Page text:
Onion-free substitute for cream soups in casseroles
January 31, 2021 6:17 PM   Subscribe

Onions make my mouth itch (yes, even in soups). I’d like to make a casserole, but most of them have cream-based soups as an ingredient. I haven’t found a cream soup that doesn’t have onions in the ingredients. What can I use as a substitute?

Cream soups=cream of mushroom, cream of corn, cream of chicken, etc
posted by pxe2000 to Food & Drink (14 answers total) 2 users marked this as a favorite
Best answer: Are you against making your own cream-of-whatever soup? You can just make your own and leave out the onions. I'd simmer it quite a while to thicken it (since casseroles usually call for condensed soup). Here's one that even specifies cooking it down to make it "condensed" -- leave out the onion powder, obviously.

Depending on the flavors involved, you can use sour cream in place of condensed cream soups, thinning it with a bit of milk if desired. Of course you'll lose the flavor of chicken, mushrooms, potatoes, or what-have-you, and I can imagine in some recipes it'd taste a little weird, but in a lot it works fine, and you can always pump up the seasonings so you don't notice the missing chicken flavor because you've got interesting spices happening. When I've been caught out without a can of cream-of-whatever and MUST make a particular family holiday recipe, this is how I usually substitute on the fly. It's a bit bland on its own but I could imagine reworking the recipe a bit and getting somewhere good.
posted by Eyebrows McGee at 6:31 PM on January 31, 2021 [2 favorites]

Best answer: If you are willing to do just a little cooking instead of just opening a can, make a simple white sauce also known as a béchamel sauce.

You can also make it with cornstarch instead of flour (which is the way my mother taught me - the trick is to disolve the cornstarch in a cold liquid before you add it to anything hot)

With either flour or cornstarch you can adjust the how thick or thin the sauce is by shifting the proportion of liquid used.

Starting with the basic white sauce, you can add more flavor with any spice that fits the dish you are making.
posted by metahawk at 6:33 PM on January 31, 2021 [5 favorites]

Best answer: Sautée mushrooms in butter until soft. Add in one part milk. Reserve one part milk and whisk in 1-4 TB flour before adding that. Add salt, pepper, or bullion cube. Add powdered garlic, dried herbs, nutritional yeast or cheese as desired. Simmer on very low until thickened. Freeze in cubes or use fresh for any cream casserole recipe.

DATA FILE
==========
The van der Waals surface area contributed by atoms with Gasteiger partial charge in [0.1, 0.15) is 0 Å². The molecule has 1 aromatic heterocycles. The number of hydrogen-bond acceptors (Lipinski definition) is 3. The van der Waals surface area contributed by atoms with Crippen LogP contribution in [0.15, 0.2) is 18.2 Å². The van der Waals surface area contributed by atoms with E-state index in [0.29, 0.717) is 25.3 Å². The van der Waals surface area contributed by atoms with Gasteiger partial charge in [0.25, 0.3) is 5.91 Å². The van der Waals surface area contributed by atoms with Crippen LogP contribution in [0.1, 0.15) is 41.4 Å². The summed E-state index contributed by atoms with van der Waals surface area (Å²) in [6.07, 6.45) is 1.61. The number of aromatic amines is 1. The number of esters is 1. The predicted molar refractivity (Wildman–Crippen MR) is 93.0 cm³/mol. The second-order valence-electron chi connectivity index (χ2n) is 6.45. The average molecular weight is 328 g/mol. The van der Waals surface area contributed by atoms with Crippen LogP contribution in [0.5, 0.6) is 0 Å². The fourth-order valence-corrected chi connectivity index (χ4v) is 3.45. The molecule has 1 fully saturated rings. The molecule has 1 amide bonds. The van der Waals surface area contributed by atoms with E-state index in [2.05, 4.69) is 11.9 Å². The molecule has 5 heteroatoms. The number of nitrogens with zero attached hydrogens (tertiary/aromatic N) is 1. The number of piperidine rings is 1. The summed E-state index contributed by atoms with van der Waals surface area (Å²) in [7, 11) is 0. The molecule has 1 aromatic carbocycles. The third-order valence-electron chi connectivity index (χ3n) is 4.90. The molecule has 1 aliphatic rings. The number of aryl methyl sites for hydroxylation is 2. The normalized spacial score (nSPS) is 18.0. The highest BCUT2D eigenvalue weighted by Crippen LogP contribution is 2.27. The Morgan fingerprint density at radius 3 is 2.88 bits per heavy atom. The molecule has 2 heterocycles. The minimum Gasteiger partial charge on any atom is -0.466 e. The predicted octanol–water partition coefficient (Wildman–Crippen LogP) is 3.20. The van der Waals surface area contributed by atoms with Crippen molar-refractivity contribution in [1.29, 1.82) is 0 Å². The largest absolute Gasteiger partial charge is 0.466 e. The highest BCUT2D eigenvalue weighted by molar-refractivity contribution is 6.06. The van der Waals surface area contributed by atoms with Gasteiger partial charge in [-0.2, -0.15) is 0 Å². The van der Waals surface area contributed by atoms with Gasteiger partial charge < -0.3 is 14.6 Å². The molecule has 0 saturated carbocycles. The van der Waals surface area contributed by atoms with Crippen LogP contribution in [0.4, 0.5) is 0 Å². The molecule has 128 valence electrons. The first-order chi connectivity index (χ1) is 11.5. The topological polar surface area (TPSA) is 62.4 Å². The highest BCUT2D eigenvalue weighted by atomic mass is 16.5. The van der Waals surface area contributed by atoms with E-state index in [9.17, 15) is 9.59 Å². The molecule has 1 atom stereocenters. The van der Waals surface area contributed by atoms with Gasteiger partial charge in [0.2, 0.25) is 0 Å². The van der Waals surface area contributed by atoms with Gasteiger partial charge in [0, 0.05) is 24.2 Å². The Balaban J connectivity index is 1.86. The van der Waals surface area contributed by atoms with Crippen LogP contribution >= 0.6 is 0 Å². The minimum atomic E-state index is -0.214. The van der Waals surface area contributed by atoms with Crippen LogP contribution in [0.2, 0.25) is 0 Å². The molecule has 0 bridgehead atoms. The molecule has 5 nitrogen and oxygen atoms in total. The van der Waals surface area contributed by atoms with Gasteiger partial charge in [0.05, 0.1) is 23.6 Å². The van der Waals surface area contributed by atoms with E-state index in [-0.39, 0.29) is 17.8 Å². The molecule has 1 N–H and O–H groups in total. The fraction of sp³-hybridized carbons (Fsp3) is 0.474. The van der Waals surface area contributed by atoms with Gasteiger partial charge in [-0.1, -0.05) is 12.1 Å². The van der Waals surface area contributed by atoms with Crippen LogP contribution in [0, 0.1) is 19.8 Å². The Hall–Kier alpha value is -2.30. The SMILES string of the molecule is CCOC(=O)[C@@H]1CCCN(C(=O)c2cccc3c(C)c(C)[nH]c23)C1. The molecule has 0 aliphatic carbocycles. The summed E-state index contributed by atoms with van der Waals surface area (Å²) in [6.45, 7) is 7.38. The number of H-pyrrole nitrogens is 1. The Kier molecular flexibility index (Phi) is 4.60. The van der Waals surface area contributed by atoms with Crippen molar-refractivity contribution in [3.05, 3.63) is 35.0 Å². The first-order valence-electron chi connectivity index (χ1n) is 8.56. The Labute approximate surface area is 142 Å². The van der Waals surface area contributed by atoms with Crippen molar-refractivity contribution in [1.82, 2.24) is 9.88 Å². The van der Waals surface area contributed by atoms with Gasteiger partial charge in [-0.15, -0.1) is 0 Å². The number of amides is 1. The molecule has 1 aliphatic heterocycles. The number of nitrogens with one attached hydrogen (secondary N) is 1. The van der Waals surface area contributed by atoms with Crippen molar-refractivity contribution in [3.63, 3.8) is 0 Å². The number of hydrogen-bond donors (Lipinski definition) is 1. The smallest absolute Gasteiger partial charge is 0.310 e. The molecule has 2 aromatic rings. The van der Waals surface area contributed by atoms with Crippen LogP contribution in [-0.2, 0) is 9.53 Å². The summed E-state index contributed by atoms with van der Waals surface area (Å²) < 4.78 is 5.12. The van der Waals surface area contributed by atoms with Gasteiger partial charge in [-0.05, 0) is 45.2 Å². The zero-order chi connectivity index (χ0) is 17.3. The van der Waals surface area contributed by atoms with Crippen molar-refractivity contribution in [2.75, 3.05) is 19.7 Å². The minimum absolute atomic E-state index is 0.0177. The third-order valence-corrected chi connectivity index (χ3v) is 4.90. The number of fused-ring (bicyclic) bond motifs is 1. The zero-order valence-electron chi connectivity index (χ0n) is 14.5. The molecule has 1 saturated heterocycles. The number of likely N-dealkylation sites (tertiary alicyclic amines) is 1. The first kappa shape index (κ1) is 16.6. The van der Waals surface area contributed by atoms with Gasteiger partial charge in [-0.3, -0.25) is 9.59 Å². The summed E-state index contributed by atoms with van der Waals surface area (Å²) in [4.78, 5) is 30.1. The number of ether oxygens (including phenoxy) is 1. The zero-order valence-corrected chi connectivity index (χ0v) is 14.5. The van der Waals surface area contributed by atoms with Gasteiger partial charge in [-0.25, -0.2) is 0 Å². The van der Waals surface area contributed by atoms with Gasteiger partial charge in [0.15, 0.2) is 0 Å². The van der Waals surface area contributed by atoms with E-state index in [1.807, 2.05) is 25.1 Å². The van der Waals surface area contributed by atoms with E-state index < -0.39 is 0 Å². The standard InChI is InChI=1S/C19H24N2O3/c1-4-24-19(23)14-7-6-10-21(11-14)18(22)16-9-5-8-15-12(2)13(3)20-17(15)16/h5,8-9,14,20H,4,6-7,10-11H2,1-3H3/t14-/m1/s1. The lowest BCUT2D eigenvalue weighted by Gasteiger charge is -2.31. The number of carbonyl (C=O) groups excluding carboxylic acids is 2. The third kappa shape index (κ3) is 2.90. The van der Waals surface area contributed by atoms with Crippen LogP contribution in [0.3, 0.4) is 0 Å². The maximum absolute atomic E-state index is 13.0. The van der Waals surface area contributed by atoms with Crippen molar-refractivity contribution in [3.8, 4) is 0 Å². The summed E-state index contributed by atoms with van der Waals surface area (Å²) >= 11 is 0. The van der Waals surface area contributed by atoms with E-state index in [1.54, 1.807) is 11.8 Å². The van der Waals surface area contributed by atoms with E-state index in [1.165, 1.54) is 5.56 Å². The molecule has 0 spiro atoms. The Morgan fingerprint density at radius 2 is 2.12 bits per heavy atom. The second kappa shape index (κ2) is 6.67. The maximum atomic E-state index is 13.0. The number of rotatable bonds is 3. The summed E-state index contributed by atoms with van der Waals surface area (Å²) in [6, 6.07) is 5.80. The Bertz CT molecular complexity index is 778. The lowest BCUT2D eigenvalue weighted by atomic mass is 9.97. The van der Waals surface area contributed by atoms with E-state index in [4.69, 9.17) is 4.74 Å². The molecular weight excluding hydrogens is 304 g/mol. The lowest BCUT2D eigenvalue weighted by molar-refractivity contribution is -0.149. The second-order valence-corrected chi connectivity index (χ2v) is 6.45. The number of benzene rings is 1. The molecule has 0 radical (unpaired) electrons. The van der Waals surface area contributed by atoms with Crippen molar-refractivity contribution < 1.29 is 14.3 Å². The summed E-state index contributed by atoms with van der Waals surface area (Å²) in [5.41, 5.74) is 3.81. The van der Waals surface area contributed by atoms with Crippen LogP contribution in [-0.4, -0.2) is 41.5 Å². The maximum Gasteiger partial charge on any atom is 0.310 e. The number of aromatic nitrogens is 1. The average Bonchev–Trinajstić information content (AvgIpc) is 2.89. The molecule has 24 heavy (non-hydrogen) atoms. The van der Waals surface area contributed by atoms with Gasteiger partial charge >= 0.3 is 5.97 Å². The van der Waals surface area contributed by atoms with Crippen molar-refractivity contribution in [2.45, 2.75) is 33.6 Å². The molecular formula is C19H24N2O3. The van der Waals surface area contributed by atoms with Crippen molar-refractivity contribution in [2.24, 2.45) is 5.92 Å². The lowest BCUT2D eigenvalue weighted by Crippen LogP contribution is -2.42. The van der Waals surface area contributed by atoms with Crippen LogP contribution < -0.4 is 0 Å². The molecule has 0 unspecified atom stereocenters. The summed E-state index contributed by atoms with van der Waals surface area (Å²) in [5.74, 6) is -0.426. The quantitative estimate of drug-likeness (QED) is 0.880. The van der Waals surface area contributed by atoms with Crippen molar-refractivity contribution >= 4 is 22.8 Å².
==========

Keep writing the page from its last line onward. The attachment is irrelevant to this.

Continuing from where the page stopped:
posted by SaltySalticid at 6:39 PM on January 31, 2021 [5 favorites]

I would use the same amount of evaporated milk with an appropriate bouillon cube added (if they make onion free ones?).
posted by Youremyworld at 7:00 PM on January 31, 2021 [2 favorites]

I can't eat dairy, so I make a roux (equal parts flour & fat, butter's good, or olive oil) cooked for a few minutes, then slowly whisk in add stock, usually chicken, but other stock, broth, milk will work. Season well; canned soups have a lot of salt, and whatever herbs you like.
posted by theora55 at 7:13 PM on January 31, 2021 [1 favorite]

Best answer: Cream of mushroom soup in casseroles is itself a substitute for a white sauce. Here's a recipe.
posted by shadygrove at 7:20 PM on January 31, 2021 [5 favorites]

Best answer: Vegan "cream of" soups commonly use nut butters, seed butters, and coconut milk. Asafoetida is sometimes used instead of onions/garlic.
posted by aniola at 7:33 PM on January 31, 2021 [1 favorite]

If you're going to be cooking/baking the casserole anyway, I think you can just add proportional ingredients instead: cream or butter + milk (butter freezes better, plus you could use dehydrated milk powder stored in the freezer), flour (whisked/blended into something so it doesn't form lumps), herbs, mushrooms (optional). Mix everything together into the casserole and bake as usual, as long as you'd be baking/cooking long enough to cook the dairy and flour so they thicken up.
posted by amtho at 7:38 PM on January 31, 2021

You can also use Greek yoghurt which, depending on the brand, may be thinner than sour cream. Again, augment with other flavours to suit the recipe.